The Worth of the Writing Center: Numbers, Value, and the Rhetoric of Budget Proposals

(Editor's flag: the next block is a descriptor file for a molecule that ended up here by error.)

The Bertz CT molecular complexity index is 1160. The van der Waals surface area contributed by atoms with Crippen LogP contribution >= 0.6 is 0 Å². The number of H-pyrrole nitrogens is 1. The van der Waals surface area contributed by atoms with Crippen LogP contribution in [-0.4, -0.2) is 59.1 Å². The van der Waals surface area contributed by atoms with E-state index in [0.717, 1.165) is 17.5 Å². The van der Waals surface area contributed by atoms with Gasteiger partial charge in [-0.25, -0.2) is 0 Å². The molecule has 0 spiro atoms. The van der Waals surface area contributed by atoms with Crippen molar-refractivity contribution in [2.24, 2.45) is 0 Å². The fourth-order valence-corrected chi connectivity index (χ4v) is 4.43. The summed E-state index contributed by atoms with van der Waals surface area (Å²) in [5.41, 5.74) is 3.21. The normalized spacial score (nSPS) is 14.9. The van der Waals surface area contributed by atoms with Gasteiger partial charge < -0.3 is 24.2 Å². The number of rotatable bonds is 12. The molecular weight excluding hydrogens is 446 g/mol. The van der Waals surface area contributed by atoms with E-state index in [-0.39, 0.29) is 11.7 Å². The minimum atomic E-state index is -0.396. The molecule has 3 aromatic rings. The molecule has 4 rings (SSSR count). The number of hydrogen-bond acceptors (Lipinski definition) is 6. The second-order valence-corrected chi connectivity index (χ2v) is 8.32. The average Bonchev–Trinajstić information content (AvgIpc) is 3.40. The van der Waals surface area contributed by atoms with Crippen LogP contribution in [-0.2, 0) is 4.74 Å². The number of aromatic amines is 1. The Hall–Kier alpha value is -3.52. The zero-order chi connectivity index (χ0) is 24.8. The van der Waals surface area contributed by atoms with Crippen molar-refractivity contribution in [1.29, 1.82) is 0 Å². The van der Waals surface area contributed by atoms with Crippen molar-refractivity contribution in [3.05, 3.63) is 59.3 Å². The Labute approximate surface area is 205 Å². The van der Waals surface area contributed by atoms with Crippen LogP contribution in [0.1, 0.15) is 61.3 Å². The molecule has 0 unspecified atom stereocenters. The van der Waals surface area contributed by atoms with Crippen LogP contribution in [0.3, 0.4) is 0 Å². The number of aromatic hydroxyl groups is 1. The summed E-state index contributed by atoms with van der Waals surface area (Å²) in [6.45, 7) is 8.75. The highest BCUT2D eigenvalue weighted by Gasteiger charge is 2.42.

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When it comes to securing funding from upper administration, all writing center directors share a similar rhetorical goal: to justify the “worth” of their writing centers. What kinds of appeals win over administrators, especially in times of economic recession? This question plagues Daniel Reardon, an Assistant Director at Missouri University of Science and Technology, in his Spring 2010 essay in Praxis. Reardon explains how he chose to play the “numbers game” when his administration requested “estimates for a 3%, 5%, 7%, or 9% budget reduction.” He approached budget talks “lightly armed with . . . problematic attendance numbers and the support of a few instructors.” He admits to being “more comfortable talking qualitatively about what an undeniable benefit the writing center is for the student community,” but he “wonder[s] just how much weight those qualitative arguments have” with numbercrunchers. Reardon raises an important question: are numbers more persuasive than qualitative appeals when it comes to funding? In “Counting Beans and Making Beans Count,” Neil Lerner describes an all too familiar scenario: a “late-night phone call from [his] department chair, telling [him] of impending budget cuts.” His response, like Reardon’s, is to produce quantitative data since “college administrators often want numbers, digits, results” (2). Because a writing center’s “worth” is a construct that depends on institutional context, both quantitative and qualitative appeals are useful tools in any director’s toolbox. For some budget authorities, usage numbers (or some other quantitative data, like number of first-year students served) indicate the “worth” of the writing center; for others, “worth” resides in the value the writing center adds to students’ learning experiences. In this essay, I will examine several different types of quantitative and qualitative funding appeals. While strong proposals generally combine various appeals, several factors, like the age of the writing center, the campus writing culture, and the institution’s sense of mission, influence the choice to emphasize one appeal over another.